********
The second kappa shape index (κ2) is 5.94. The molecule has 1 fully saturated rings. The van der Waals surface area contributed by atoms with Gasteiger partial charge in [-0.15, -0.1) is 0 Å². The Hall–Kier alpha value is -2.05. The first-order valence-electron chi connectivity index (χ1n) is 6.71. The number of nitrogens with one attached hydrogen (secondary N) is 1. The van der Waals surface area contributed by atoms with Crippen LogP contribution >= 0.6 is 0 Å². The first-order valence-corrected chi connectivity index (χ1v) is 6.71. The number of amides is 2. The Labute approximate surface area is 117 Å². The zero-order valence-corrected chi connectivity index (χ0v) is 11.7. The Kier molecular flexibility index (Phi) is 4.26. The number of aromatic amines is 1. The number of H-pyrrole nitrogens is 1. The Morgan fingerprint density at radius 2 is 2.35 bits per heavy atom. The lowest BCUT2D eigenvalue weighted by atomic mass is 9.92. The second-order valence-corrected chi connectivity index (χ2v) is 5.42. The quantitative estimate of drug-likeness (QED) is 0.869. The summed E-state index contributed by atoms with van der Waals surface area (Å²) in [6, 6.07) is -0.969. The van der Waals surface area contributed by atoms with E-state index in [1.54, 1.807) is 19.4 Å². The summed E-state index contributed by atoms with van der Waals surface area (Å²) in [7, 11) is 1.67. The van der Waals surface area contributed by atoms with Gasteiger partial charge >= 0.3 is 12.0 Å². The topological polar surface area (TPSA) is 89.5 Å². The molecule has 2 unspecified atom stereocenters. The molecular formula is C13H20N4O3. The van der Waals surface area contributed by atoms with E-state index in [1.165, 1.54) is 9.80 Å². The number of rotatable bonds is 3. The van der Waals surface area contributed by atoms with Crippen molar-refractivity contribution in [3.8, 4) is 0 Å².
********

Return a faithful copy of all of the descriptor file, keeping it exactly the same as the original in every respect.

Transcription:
The second kappa shape index (κ2) is 5.94. The molecule has 1 fully saturated rings. The van der Waals surface area contributed by atoms with Gasteiger partial charge in [-0.15, -0.1) is 0 Å². The Hall–Kier alpha value is -2.05. The first-order valence-electron chi connectivity index (χ1n) is 6.71. The number of nitrogens with one attached hydrogen (secondary N) is 1. The van der Waals surface area contributed by atoms with Crippen LogP contribution >= 0.6 is 0 Å². The first-order valence-corrected chi connectivity index (χ1v) is 6.71. The number of amides is 2. The Labute approximate surface area is 117 Å². The zero-order valence-corrected chi connectivity index (χ0v) is 11.7. The Kier molecular flexibility index (Phi) is 4.26. The number of aromatic amines is 1. The number of H-pyrrole nitrogens is 1. The Morgan fingerprint density at radius 2 is 2.35 bits per heavy atom. The lowest BCUT2D eigenvalue weighted by atomic mass is 9.92. The second-order valence-corrected chi connectivity index (χ2v) is 5.42. The quantitative estimate of drug-likeness (QED) is 0.869. The summed E-state index contributed by atoms with van der Waals surface area (Å²) in [6, 6.07) is -0.969. The van der Waals surface area contributed by atoms with E-state index in [1.54, 1.807) is 19.4 Å². The summed E-state index contributed by atoms with van der Waals surface area (Å²) in [7, 11) is 1.67. The van der Waals surface area contributed by atoms with Gasteiger partial charge >= 0.3 is 12.0 Å². The topological polar surface area (TPSA) is 89.5 Å². The molecule has 2 unspecified atom stereocenters. The molecular formula is C13H20N4O3. The van der Waals surface area contributed by atoms with E-state index in [1.165, 1.54) is 9.80 Å². The number of rotatable bonds is 3. The van der Waals surface area contributed by atoms with Crippen molar-refractivity contribution in [3.8, 4) is 0 Å².